1. How do I sue an airline?
If you or someone you know suffered injuries in an aviation accident, you could be entitled to compensation. To find out if you have a claim, contact an aviation accident attorney from Nurenberg, Paris, Heller & McCarthy. We’ll thoroughly investigate your case to determine the cause of the accident and help you hold the at-fault party or parties accountable. Call (888) 900-6075 or complete a free initial consultation form now.
2. What are the biggest challenges in handling an aviation accident case?
3. What is the airline company liable for if I survived a crash landing?
There are many factors that determine what an airline company is responsible for in the event of an accident or crash landing. Airline companies are responsible for properly maintaining their aircraft and providing passengers safe flights. When they fail to do so, they can be held accountable for the damages the passengers suffer, including:
- physical and emotional pain and suffering,
- past and future medical bills,
- lost wages,
- and loss of enjoyment of life.
If you lost a loved one in a crash, you may also be entitled to compensation for:
- pre-death pain and suffering,
- funeral expenses,
- loss of support, companionship, comfort, grief, and mental anguish,
- and love, affection, and society.
4. What caused my aviation accident?
Aviation accidents can be caused by a number of situations, including:
- aircraft defect,
- design or manufacture flaw,
- human error,
- maintenance issues,
- mid-air collision,
- and weather conditions.
At Nurenberg Paris, it’s our job to evaluate the evidence of your accident to determine every contributing factor that led to the crash. We’ll also investigate what could have been to prevent the accident from occurring.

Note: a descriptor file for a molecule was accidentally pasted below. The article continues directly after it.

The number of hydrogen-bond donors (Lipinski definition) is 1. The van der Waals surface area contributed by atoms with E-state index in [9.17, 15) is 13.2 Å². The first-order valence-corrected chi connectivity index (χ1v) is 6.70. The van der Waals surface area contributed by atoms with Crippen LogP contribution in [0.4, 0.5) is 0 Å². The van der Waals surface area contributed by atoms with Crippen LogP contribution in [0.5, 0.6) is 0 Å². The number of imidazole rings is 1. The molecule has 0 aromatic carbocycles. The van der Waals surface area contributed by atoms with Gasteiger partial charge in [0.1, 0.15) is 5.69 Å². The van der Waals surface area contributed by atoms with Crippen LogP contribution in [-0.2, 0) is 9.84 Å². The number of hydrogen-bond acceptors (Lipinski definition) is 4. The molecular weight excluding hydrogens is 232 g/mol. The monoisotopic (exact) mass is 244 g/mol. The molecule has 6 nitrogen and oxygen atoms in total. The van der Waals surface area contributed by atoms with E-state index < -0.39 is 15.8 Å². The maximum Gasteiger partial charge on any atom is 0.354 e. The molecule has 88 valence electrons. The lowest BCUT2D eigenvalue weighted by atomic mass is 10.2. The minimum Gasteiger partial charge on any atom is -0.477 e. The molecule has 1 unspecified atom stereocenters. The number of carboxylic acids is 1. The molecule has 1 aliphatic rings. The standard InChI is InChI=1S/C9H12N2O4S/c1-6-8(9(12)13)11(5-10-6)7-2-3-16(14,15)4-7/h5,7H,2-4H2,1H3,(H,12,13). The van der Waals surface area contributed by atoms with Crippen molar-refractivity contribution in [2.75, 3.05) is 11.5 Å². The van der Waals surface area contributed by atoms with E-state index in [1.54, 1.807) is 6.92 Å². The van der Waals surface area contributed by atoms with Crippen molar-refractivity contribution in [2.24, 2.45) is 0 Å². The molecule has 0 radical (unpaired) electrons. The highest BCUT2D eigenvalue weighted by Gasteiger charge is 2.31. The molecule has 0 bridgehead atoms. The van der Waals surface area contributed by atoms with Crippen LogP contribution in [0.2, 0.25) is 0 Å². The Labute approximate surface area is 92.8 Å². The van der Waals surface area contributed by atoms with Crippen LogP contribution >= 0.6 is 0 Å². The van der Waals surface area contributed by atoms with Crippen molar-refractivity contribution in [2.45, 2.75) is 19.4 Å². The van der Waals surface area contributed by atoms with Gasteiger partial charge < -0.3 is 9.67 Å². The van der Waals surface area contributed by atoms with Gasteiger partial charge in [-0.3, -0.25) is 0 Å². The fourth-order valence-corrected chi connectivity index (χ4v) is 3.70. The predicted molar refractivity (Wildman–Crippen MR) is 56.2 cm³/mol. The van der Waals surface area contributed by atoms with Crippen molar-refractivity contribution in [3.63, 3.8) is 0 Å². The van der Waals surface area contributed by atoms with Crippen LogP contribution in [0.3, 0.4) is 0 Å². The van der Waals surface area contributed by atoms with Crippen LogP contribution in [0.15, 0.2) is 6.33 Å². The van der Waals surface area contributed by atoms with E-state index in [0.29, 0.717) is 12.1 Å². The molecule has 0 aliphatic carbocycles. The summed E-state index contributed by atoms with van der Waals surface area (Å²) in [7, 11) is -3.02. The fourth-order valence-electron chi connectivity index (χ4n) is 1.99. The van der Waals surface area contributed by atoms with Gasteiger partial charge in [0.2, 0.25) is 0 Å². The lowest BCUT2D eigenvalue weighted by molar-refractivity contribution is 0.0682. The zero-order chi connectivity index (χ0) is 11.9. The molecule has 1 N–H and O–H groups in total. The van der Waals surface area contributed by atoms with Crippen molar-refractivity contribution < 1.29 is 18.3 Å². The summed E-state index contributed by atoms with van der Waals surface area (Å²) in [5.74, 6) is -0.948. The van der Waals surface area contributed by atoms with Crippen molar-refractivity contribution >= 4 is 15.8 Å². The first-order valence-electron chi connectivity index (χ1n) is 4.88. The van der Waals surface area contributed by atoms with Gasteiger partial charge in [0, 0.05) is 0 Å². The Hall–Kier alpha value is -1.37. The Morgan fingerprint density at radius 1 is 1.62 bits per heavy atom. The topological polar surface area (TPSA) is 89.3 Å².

5. What is the investigation process when a commercial airliner crashes?
The National Transportation Safety Board (NTSB) has established regulation guides and procedures for NTSB staff to follow when launching an investigation of an aviation accident.
At the beginning of the investigation process, the NTSB forms a “Go Team” that evaluates the accident scene as quickly as possible and determines the different types of technical expertise required to solve the complex issues of that particular case. Each Go Team has investigators responsible for closely examining the operations, structures, power plants, systems, air traffic control, weather, human performance, and survival factors related to the aviation accident.
Sometimes the investigation process takes months, with public hearings, tests, and analysis taking place, before the final report is presented. The final report includes the NTSB’s conclusions, probable causes, and safety recommendations to avoid similar accidents from occurring in the future. It is not uncommon for the final report to be released more than a year after a crash. Our investigation will proceed at a much faster pace.
6. Who participates in the NTSB investigation?
NTSB investigators, and often the manufacturer of the airplane, engine, or key components, are involved in the NTSB investigation. The only party not invited to participate in the NTSB investigation is the victim and/or his or her family. This is the most important reason why you should retain a lawyer immediately.
Your lawyer from Nurenberg Paris will preserve all material evidence, interview witnesses, and investigate the crash separate and apart from the NTSB to protect your legal rights.
7. Why do I need an aviation accident lawyer?
If you have been injured in an aviation accident as the result of an airline company or manufacturer’s negligence, or you’ve been harmed by an airline or airport employee, you should seek the legal counsel of an aviation accident lawyer. The company responsible for your injuries will have a legal team ready to defend its actions—so should you.
Aviation law is complicated, and the investigative process requires extensive knowledge and research. Don’t face this alone. Nurenberg Paris can walk you through the legal process and help you get the compensation you’re owed.